But of course the advantage of MFW is that there is a basic structure, a solid framework, with a regular dose of real, child-appropriate methods of learning, and it's very well planned out for you. If an activity is suggested in the daily lesson plans, then all the time that is needed will be set aside, along with materials needed, so you won't skip it and you won't have to fit it in by schooling until 8 pm. And it's not just how long Marie Hazell's kids took for the project, or which projects worked for her kids -- it was all pre-piloted, post-piloted, and tweaked along the way until it seemed just right for most families. Not all families, of course, but most. The basic framework of a sound education, which will truly get done, which will actually be completed to the end of the cycle, and which can always be decorated to suit you.


I don't know if anything helps, but grandson needs to be put to bed :)


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Exactly! Thanks Crystal. I know I can count on you for an intelligent answer (now I know why...you are smart!) LOL.


This is what I was wondering. I just want to know if it's enough to prepare my dc for university entrance and put them in the running for scholarships, such as my states Bright Futures scholarship, or any academic scholarships in general. If God has other plans for their life, that would be fine with me as well. But getting them as ready as I can is my goal.


I will re-read your post so I can understand well what you are saying. Are you saying that, in a nutshell:


MFW high school is very college prep, even for entrance into top universities (although this is not necessarily my goal for my dc), but with a little bit of minor tweaking namely:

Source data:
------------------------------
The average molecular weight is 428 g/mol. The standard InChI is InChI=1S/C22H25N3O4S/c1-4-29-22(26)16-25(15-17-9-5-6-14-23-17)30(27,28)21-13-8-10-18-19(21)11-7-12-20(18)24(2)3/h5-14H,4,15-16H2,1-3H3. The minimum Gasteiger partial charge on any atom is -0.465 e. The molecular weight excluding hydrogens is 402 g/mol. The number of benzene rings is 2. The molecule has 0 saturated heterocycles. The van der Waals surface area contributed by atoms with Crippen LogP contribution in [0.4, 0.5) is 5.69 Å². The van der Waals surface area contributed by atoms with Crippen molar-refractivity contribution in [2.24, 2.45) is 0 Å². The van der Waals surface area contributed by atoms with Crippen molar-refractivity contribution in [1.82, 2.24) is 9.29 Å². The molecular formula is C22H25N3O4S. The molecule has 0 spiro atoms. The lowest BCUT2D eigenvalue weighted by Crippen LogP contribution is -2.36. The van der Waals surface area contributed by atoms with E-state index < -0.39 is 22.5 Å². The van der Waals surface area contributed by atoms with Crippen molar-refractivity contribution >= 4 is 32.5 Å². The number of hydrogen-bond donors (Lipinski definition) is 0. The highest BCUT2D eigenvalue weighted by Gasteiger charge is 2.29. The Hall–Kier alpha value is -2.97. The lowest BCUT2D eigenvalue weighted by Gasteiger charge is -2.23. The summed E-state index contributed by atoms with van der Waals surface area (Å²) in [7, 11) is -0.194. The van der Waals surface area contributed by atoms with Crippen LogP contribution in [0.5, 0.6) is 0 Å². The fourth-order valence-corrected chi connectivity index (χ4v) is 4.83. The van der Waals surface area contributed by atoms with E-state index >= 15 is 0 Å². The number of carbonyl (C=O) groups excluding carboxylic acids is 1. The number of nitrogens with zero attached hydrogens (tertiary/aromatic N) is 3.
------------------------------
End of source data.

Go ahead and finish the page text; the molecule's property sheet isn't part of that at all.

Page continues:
For free reading, choose challenging books along with Stobaugh guides

Add more Rhetorical essays


Did I catch that correctly?

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This was extremely helpful. All i reallly needed was a few testimonies of fairly driven homeschool moms with bright children, who aim for college entrance. And a few testimonies of the kids actually doing well.


I like how you also pointed out your own personality and your dc's different experiences and personalities. That's a big help.

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well sorta...


It depends... on what they are going to study.

Reading more books and doing more essays might help a student. For others, it won't matter. The real question is when it comes to college entrance, is your student going somewhere that he wants to go and is providing the program for his interest and study. Do they know how to study and take notes and get themselves up in the morning? don't forget those skills for college prep...


I went to public school in the 1980's. Took 2 AP courses - calc and English. did good enough on my SAT (this was before the essays existed). but I didn't get a 1600 either (back when 1600 was top). I didn't read all the time. not a fan of reading at all. I did some writing. I wasn't that good at it either. I was admitted based on test scores (and grades GPA that stuff). I know we didn't do this much work when I was in school. But I do have memories that how Notgrass is used in MFW is how my "honors" or "advanced" world history class was taught.